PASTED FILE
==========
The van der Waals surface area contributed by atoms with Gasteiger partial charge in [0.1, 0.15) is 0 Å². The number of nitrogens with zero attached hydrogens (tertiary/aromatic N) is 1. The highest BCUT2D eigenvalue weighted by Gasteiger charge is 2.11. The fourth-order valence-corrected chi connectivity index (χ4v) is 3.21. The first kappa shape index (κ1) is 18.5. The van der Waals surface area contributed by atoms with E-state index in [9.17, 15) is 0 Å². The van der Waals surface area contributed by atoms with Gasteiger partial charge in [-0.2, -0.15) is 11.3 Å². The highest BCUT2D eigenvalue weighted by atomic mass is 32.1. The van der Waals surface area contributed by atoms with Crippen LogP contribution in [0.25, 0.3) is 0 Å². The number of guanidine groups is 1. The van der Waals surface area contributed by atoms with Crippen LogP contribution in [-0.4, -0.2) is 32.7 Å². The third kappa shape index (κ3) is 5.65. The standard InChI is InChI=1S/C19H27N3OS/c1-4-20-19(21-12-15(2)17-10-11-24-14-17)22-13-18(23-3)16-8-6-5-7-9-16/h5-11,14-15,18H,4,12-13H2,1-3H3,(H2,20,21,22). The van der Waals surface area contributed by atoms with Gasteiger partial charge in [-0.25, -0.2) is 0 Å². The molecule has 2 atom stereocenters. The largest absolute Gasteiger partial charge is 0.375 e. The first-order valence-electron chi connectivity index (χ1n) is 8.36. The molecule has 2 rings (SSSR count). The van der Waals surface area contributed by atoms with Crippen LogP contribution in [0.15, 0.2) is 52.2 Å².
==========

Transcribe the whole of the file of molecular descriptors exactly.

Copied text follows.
The van der Waals surface area contributed by atoms with Gasteiger partial charge in [0.1, 0.15) is 0 Å². The number of nitrogens with zero attached hydrogens (tertiary/aromatic N) is 1. The highest BCUT2D eigenvalue weighted by Gasteiger charge is 2.11. The fourth-order valence-corrected chi connectivity index (χ4v) is 3.21. The first kappa shape index (κ1) is 18.5. The van der Waals surface area contributed by atoms with E-state index in [9.17, 15) is 0 Å². The van der Waals surface area contributed by atoms with Gasteiger partial charge in [-0.2, -0.15) is 11.3 Å². The highest BCUT2D eigenvalue weighted by atomic mass is 32.1. The van der Waals surface area contributed by atoms with Crippen LogP contribution in [0.25, 0.3) is 0 Å². The number of guanidine groups is 1. The van der Waals surface area contributed by atoms with Crippen LogP contribution in [-0.4, -0.2) is 32.7 Å². The third kappa shape index (κ3) is 5.65. The standard InChI is InChI=1S/C19H27N3OS/c1-4-20-19(21-12-15(2)17-10-11-24-14-17)22-13-18(23-3)16-8-6-5-7-9-16/h5-11,14-15,18H,4,12-13H2,1-3H3,(H2,20,21,22). The van der Waals surface area contributed by atoms with Gasteiger partial charge in [-0.25, -0.2) is 0 Å². The molecule has 2 atom stereocenters. The largest absolute Gasteiger partial charge is 0.375 e. The first-order valence-electron chi connectivity index (χ1n) is 8.36. The molecule has 2 rings (SSSR count). The van der Waals surface area contributed by atoms with Crippen LogP contribution in [0.15, 0.2) is 52.2 Å².